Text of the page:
I stepped out of Rediscovered Books in downtown Boise the other night to discover a crowd around my brand spanking new REI Novara Transfer commuter bike. I had ridden it to the bookstore to attend a book talk by Rob Penn, author of It’s All About the Bike – a story about his love affair with bikes and his quest to find the perfect bike. It was a great talk and I was fascinated by his story – but I digress; this is a review of a bike, not a book. . .
When I arrived at the bookstore I was just a tad late and, given the nature of the book and talk, it was a real bikey-sort of crowd there. All the good bike parking spaces were filled, so I took my Transfer and hid it behind them all, locked it to a tree protector, and headed inside.
Hours later I emerged to discover a crowd oohing and ahhing over my bike. “This is exactly the bike I want to build for my wife,” one admirer said. “This looks exactly perfect.” I have to say I agree.
I’ve been riding this REI Novara Transfer bike for a week now and am just as in love with it as I was the very first mile. It’s a fantastic bike and more fun than I ever thought a bike could be. The funny thing is that I was convinced I would hate it – after 17,000 miles on my REI Randonee, I figured my body would have a hard time adapting to anything else. How wrong I was.
Things I Love
Internal Hub: I met many people riding with internal hubs in South America and was fascinated with the idea – but figured it wouldn’t make much difference. I mean – I never had a problem shifting with my good old-fashioned derailleur. I was wrong there too.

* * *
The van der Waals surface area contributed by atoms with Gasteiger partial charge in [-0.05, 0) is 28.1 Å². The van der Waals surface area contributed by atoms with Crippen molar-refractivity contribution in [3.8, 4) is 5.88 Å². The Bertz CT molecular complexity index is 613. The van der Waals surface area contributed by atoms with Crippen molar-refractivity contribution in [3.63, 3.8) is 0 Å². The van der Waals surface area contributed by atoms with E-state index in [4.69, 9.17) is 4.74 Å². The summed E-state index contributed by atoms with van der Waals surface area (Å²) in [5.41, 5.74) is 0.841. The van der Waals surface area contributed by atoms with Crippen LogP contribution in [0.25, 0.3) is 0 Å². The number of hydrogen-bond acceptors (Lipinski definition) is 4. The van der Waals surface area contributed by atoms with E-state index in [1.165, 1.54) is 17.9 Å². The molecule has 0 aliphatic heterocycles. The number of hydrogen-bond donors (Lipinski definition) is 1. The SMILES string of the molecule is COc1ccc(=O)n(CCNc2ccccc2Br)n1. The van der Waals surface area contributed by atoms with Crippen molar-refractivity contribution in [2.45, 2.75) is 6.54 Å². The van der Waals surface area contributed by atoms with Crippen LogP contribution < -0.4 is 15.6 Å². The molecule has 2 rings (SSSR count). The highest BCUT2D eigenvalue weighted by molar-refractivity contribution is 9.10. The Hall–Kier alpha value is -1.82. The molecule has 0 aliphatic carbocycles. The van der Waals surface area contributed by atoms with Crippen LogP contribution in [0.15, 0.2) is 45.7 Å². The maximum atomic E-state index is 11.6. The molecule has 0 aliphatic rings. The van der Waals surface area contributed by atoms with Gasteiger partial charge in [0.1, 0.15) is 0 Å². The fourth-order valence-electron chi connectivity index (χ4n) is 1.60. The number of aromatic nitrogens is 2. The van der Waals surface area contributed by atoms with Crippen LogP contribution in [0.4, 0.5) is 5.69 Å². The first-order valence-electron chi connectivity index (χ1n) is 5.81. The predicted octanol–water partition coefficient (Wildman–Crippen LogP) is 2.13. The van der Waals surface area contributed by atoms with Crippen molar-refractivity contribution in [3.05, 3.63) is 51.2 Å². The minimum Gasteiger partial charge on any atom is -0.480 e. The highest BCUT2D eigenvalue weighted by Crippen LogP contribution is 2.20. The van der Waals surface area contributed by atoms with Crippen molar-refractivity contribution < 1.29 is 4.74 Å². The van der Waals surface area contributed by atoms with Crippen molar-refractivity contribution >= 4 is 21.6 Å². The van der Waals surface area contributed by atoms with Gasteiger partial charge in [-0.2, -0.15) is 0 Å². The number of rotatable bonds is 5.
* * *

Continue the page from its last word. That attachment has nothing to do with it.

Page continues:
The best part about an internal hub is that you can shift anywhere, anytime. Unlike a derailleur that you can only shift while pedaling, this thing is only a flick of the wrist from being shifted – even if you’re stopped at a stop light. Rather than having to think ahead and make sure I’m in the right gear before I stop, now I can simply hit the brakes and size up the situation and decide which gear I need to be in when I take off while sitting at the light. Sweet!
The Transfer comes with a 7-speed hub, which is sufficient for bike rides around town. No – it doesn’t have the range to pedal a heavily-loaded bike up Andean mountainsides, but it was never designed for that. I’ve found I’ve used the entire range and it’s been great for commuting in town. If I wanted to go a bit faster or needed slightly lower gearing I would need to seek out other solutions – this bike has a good range for commuting, which is what it was designed for.
Lights: The Transfer comes complete with both headlights and taillights – a feature I found quite handy that night as I stayed later at the bookstore than I had anticipated. The rear light is a standard reflector/light which is functional, but nothing spectacular.
The headlight, however, is way cool. It is attached to a generator in the hub and has a sensor to detect when it needs to come on – how cool is that?! There is a switch to override it and turn it either on or off, but I quite like having it on auto-detect and my not having to think!